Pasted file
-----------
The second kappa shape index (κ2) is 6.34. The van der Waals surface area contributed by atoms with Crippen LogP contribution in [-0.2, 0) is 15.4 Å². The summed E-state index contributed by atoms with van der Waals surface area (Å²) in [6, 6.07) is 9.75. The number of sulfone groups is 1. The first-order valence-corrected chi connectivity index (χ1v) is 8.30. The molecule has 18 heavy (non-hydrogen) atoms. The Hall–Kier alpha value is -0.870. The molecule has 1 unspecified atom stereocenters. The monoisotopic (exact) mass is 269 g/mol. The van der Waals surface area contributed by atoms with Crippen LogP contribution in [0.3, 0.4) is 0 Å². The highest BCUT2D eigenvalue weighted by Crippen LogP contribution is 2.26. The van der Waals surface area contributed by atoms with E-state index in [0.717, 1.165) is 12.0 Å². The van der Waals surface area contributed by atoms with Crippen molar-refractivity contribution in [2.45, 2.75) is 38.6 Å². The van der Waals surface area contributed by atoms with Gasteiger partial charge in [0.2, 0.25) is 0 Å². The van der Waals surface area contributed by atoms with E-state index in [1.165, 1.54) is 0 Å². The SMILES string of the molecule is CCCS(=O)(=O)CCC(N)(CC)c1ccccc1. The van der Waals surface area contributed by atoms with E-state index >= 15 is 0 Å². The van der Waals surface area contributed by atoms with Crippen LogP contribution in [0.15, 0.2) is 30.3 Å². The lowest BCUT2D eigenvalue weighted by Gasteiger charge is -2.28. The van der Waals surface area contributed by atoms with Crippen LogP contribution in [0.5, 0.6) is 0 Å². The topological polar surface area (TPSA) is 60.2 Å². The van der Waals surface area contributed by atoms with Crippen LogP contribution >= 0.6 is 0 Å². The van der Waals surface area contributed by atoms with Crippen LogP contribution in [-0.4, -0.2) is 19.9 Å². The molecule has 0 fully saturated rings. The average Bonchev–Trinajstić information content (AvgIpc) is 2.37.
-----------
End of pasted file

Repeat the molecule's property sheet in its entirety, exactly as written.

The second kappa shape index (κ2) is 6.34. The van der Waals surface area contributed by atoms with Crippen LogP contribution in [-0.2, 0) is 15.4 Å². The summed E-state index contributed by atoms with van der Waals surface area (Å²) in [6, 6.07) is 9.75. The number of sulfone groups is 1. The first-order valence-corrected chi connectivity index (χ1v) is 8.30. The molecule has 18 heavy (non-hydrogen) atoms. The Hall–Kier alpha value is -0.870. The molecule has 1 unspecified atom stereocenters. The monoisotopic (exact) mass is 269 g/mol. The van der Waals surface area contributed by atoms with Crippen LogP contribution in [0.3, 0.4) is 0 Å². The highest BCUT2D eigenvalue weighted by Crippen LogP contribution is 2.26. The van der Waals surface area contributed by atoms with E-state index in [0.717, 1.165) is 12.0 Å². The van der Waals surface area contributed by atoms with Crippen molar-refractivity contribution in [2.45, 2.75) is 38.6 Å². The van der Waals surface area contributed by atoms with Gasteiger partial charge in [0.2, 0.25) is 0 Å². The van der Waals surface area contributed by atoms with E-state index in [1.165, 1.54) is 0 Å². The SMILES string of the molecule is CCCS(=O)(=O)CCC(N)(CC)c1ccccc1. The van der Waals surface area contributed by atoms with E-state index >= 15 is 0 Å². The van der Waals surface area contributed by atoms with Crippen LogP contribution in [0.15, 0.2) is 30.3 Å². The lowest BCUT2D eigenvalue weighted by Gasteiger charge is -2.28. The van der Waals surface area contributed by atoms with Crippen LogP contribution in [0.5, 0.6) is 0 Å². The topological polar surface area (TPSA) is 60.2 Å². The van der Waals surface area contributed by atoms with Crippen LogP contribution >= 0.6 is 0 Å². The van der Waals surface area contributed by atoms with Crippen LogP contribution in [-0.4, -0.2) is 19.9 Å². The molecule has 0 fully saturated rings. The average Bonchev–Trinajstić information content (AvgIpc) is 2.37.